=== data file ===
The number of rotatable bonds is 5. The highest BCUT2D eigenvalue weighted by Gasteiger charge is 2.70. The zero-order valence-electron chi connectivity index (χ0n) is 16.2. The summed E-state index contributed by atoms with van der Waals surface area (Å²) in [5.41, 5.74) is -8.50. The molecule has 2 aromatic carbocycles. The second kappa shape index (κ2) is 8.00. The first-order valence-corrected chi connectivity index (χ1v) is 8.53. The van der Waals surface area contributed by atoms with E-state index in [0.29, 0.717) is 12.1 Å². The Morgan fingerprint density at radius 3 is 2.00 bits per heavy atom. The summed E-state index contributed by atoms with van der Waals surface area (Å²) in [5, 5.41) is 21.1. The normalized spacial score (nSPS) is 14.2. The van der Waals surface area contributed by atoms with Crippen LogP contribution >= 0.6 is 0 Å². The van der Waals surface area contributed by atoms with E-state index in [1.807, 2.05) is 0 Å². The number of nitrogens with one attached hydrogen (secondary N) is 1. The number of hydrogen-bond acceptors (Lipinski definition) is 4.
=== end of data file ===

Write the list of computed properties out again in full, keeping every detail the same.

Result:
The number of rotatable bonds is 5. The highest BCUT2D eigenvalue weighted by Gasteiger charge is 2.70. The zero-order valence-electron chi connectivity index (χ0n) is 16.2. The summed E-state index contributed by atoms with van der Waals surface area (Å²) in [5.41, 5.74) is -8.50. The molecule has 2 aromatic carbocycles. The second kappa shape index (κ2) is 8.00. The first-order valence-corrected chi connectivity index (χ1v) is 8.53. The van der Waals surface area contributed by atoms with E-state index in [0.29, 0.717) is 12.1 Å². The Morgan fingerprint density at radius 3 is 2.00 bits per heavy atom. The summed E-state index contributed by atoms with van der Waals surface area (Å²) in [5, 5.41) is 21.1. The normalized spacial score (nSPS) is 14.2. The van der Waals surface area contributed by atoms with Crippen LogP contribution >= 0.6 is 0 Å². The van der Waals surface area contributed by atoms with E-state index in [1.807, 2.05) is 0 Å². The number of nitrogens with one attached hydrogen (secondary N) is 1. The number of hydrogen-bond acceptors (Lipinski definition) is 4.